Danbury shown within Essex
|OS grid reference|
|Sovereign state||United Kingdom|
|Ambulance||East of England|
|EU Parliament||East of England|
|UK Parliament||Maldon and East Chelmsford|
|List of places: UK • England • Essex|
Origins[edit | edit source]
According to the official parish publication, Danbury Parish Plan 2003, first Iron Age settlers, then the Romans and finally the Dæningas tribe of Saxons occupied the Danbury area. They built a hill fort. It was known as Danengeberiam in the Domesday Book of 1086, a name meaning "stronghold of the family or followers of a man called Dene".
Medieval to Georgian period[edit | edit source]
The church of St John the Baptist is the oldest building in the village, dating from the 13th century
In medieval times Danbury developed from two manors, St Cleres/Herons and Runsell. Traces of both still exist. There was also a small part of a third, now extinct, manor of Gibcracks.
The village has a long connection with the Sinclair family, known locally as St Clere. There are three wooden effigies in the church which date back to the thirteenth and fourteenth century One has been identified as being that of William St Clere. In 1968 it was taken to be exhibited at the Louvre in Paris.
In 1779 the tomb of a knight was disturbed, and the body therein was discovered to be perfectly preserved in what was described as "pickle", but this was contested by Joseph Strutt, MP for Maldon. Strutt also attempted to write a romance with a book called Queenhoo Hall. In 1808, Walter Scott was asked to complete the book by his publisher John Murray. Scott visited the village and stayed at the Griffin inn in order to attempt his first venture into romantic fiction. In 1985, the author and psychic-questing investigator Andrew Collins suggested that the body was that of a Knight Templar.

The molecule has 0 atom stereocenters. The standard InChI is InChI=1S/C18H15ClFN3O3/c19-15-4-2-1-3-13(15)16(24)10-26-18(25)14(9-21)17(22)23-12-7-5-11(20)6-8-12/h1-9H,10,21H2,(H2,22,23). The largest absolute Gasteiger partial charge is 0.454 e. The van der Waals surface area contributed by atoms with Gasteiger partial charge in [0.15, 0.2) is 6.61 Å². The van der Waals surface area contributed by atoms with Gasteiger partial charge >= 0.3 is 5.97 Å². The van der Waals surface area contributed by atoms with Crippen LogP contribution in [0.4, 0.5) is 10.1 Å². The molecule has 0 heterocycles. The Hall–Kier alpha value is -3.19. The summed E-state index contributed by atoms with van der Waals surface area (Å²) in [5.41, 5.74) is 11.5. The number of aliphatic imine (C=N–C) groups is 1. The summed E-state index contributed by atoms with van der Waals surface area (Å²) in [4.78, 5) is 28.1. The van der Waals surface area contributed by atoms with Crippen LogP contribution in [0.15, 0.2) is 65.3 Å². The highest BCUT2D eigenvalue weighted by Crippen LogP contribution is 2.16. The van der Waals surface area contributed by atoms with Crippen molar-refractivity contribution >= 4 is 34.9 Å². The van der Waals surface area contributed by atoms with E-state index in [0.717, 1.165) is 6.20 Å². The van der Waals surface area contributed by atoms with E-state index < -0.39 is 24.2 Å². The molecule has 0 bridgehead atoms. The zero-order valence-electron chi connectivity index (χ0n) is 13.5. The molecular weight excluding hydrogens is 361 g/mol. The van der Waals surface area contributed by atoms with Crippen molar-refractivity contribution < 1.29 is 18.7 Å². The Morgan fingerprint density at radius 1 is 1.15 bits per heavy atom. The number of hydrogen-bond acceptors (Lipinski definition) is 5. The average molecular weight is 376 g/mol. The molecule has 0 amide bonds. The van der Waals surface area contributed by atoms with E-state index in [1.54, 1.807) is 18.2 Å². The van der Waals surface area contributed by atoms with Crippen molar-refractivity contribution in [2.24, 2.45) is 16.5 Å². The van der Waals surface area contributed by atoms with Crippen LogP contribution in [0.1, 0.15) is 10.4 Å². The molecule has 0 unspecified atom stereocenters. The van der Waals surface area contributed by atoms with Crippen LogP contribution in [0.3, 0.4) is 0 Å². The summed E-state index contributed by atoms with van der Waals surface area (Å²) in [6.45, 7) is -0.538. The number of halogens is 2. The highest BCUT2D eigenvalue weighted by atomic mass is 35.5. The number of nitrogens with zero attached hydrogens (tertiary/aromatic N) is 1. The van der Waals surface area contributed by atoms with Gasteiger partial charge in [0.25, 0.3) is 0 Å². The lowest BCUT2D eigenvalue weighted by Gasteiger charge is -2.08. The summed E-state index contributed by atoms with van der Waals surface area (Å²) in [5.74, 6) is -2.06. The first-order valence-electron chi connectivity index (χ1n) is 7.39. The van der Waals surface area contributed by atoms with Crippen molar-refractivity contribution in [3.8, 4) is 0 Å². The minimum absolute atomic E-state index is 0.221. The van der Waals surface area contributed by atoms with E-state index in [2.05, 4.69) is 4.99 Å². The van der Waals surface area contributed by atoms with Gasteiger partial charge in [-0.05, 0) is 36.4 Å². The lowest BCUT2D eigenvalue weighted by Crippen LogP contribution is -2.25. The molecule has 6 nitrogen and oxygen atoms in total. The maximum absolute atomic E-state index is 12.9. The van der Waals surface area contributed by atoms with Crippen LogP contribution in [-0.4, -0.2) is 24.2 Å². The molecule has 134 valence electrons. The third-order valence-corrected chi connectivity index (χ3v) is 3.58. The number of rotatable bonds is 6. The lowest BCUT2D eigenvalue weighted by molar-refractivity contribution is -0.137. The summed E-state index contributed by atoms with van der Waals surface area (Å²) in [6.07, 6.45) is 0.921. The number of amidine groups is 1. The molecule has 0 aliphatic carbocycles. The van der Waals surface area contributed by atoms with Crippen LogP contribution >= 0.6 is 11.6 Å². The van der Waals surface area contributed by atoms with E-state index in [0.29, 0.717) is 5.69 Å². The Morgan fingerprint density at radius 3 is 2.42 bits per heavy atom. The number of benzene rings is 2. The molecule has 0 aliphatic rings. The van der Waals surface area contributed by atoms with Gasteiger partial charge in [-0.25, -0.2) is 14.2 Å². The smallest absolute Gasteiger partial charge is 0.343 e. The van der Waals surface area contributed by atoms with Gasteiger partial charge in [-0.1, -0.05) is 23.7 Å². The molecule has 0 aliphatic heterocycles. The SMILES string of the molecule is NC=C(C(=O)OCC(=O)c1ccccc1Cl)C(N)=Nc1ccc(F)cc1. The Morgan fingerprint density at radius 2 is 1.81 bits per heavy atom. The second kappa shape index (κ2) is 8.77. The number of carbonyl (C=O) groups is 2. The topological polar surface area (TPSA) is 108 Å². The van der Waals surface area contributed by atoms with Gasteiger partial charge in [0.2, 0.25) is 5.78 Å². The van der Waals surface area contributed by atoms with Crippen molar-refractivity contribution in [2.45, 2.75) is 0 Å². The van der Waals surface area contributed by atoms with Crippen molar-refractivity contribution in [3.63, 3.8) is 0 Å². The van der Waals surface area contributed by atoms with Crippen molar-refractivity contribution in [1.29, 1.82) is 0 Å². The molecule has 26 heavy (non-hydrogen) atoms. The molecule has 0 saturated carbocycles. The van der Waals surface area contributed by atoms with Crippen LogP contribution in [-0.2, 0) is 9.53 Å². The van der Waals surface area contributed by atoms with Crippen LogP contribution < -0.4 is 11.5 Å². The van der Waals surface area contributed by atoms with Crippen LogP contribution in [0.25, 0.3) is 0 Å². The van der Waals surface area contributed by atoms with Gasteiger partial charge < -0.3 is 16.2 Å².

The church also contains some memorial slabs to the Mildmays. Sir Walter Mildmay was the founder of Emmanuel College, Cambridge and built Danbury Place in 1589. The original building has disappeared but another was built in 1832 in the Tudor Revival style, with red brick. It was acquired by the Church of England in 1845 and became the residence of the Bishop of Rochester. From then on it became known as Danbury Palace. The mansion sits within the historic landscape of Danbury Park, a former medieval deer park, with later additions dating from the 18th and 19th centuries. The history of the park and garden was researched by Kate Felus in 2007.
Modern day[edit | edit source]
The village is at the centre of extensive areas of woodland and heath owned by the National Trust and other preservation organisations. However. the quietude of the surrounding countryside contrasts with the A414, which is the major road which runs through the centre of the village and links it with Maldon to the east and Chelmsford to the west. Several bus services running from Chelmsford link Danbury with Maldon, Great Baddow, Little Baddow, South Woodham Ferrers, Sandon and various villages around Maldon.
Nearby places[edit | edit source]
Notes[edit | edit source]
Bibliography[edit | edit source]
- Moore, Wendy; Moore, David (1997). Danbury Walks: Six Circular Walks Around the Danbury Countryside. Essex County Council. ISBN 1-85281-150-1.
- Felus, Kate (2007). Danbury Park - A Guide to the Historic Landscape. UK: Essex County Council. ISBN 978-1-84194-078-6.
- Collins, Andrew (1985). The Knights of Danbury: The Story of Danbury and Its Mysterious Knights of St. Clere. Earthquest Books. ISBN 0-9508024-1-7.
- Mills, A. D. (1998). Oxford Dictionary of English Place Names. Oxford University Press. ISBN 0-19-280074-4.
- Danbury Parish Plan 2003. Danbury Parish Council. 2004.
[edit | edit source]
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